This is another of those bands that are “new” to The Ancient One. This time, the band is Iluvatar, from Baltimore, who have previously released 3 albums, Iluvatar (1993), Children (1995) and A Story Two Days Wide (1999).The long gap from release No 3 to this new release, From the Silence, may well be a contributory factor to the title. There is also news that these early Iluvatar albums may well be re-mastered and re-issued. The band would fit into what is best classed as the melodic, symphonic progressive rock style, and they have been compared favorably with such acts as IQ, Pendragon and Arena.
Iluvatar is a 5 piece band with three of the original members still active in the band. The line-up is Glenn McLaughlin (vocals and percussion), Denis Mullin (guitars) and Jim Rezek (keyboards) together with Dean Morekas (bass, bass pedals and backing vocals), who joined prior to album No 2 being issued, and Chris Mack (drums and percussion) who joined just before album No 3 was issued.
From the Silence is an 11 track album with a total running time of around 55 minutes. The opening, title track, is by far the shortest on offer at 0:53 seconds and track 5, “Across The Coals” is the longest at a few seconds short of 8 minutes. (7:56)
The opening, and title track, “From The Silence” (0:53) is merely a very short introduction to the main event. Very reminiscent of short wave radio snippets, it morphs into distant vocals behind some ominous sounding strings/mellotron. The following track, “Open The Door” (4:48) is certainly a shift from the ominous to the aggressive. There are terrific vocals from Glenn over a track that simply charges along with superb keyboards and jagged guitar riffs.
“Resolution” (7:03) accepts the baton readily and although there is a gentler start to the track, it builds until the heavy guitar riffs vie with the keyboards/strings/mellotron for air. Veering from the light to the dark, and back again, this track grabs the listener. The keyboard passage just before the 3 minute mark is majestic and evolves into a stunning guitar passage.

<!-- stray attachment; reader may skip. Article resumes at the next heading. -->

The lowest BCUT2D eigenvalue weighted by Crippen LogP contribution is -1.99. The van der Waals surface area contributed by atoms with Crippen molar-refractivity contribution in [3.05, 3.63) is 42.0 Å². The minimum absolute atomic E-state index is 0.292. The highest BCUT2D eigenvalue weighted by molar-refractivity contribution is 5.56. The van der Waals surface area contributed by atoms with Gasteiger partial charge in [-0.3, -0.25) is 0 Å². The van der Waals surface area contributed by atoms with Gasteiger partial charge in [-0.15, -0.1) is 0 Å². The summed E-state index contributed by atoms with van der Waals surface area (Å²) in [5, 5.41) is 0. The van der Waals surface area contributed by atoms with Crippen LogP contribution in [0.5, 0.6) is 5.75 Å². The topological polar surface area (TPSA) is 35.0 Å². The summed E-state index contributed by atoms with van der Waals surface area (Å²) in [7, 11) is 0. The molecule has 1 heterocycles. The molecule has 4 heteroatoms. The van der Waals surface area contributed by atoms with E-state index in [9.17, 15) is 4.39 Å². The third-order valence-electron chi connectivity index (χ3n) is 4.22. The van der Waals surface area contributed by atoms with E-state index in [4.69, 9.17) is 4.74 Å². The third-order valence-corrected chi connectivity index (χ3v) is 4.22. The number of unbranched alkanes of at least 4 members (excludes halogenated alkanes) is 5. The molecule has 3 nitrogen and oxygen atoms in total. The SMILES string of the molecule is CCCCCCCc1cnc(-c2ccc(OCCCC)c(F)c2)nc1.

The extremely unusually named “Le Ungaire Moo-Moo” (3:28) is of a similar feel to the second track, with the mighty mellotron and guitar providing a dual attack on the senses. The jagged guitar backed by the solid bass and drums drive this track from start to finish. The tempo then changes completely into a symphonic style, touching on the pastoral at times, with “Across The Coals” (7:55). Melodic guitar, sympathetic keyboards and a crystal clear vocal, washes over you as you become immersed in the atmosphere generated by the music. Both “Favorite Son” (4:15) and “Between” (7:00) sit very comfortably with “Across The Coals” style, being similarly melodic, full of little hooks, acoustic guitars and haunting, ethereal keyboards.
The vintage keyboards and quirky time changes of “The Storm” (4:00) give the vocalist a bit more work to do, but Glenn takes it all in his stride. “The Silence” (6:21) has an amazing keyboard/ synth introduction and the overall feel of the track is very “spacey.” This track is a hugely atmospheric slab of progressive music.
The penultimate track, “Older Now” (3:19) is another shift in style. The track is melodic, with superb bass, clear vocals and those “comfortable” keyboards edging the track along.
The final track on From The Silence, “Until” (6:01) continues the melodic run with a gently building track that simply soars by the halfway point. There is a majestic soaring guitar in the second half of the track, as well as a false ending. Everything stops at 4:36 minutes, but bursts back into life at 4:49 minutes and simply flies along for the last minute and a bit.
Iluvatar was a complete unknown to me prior to receiving From The Silence for review, but after several listens to the album, I became very aware of having missed out somewhere along the line. Not knowing the previous albums, I cannot comment on whether this new album has shown the band evolving a style, but From The Silence shows real musical maturity, with each track expertly crafted, encompassing, but never imitating, the style of the bands mentioned in the introduction. This is a band which may have been “lying low” for several years, but have returned with something very worthwhile to say. Give From The Silence a few listens, notice the two stickers, “One to Buy” and “The Experience will last Forever,” and follow the instruction given by the former.
5 out of 5 Stars
Key Tracks: Across The Coals, Between, The Silence
From The Silence
Open The Door
Le Ungaire Moo-Moo
Across The Coals
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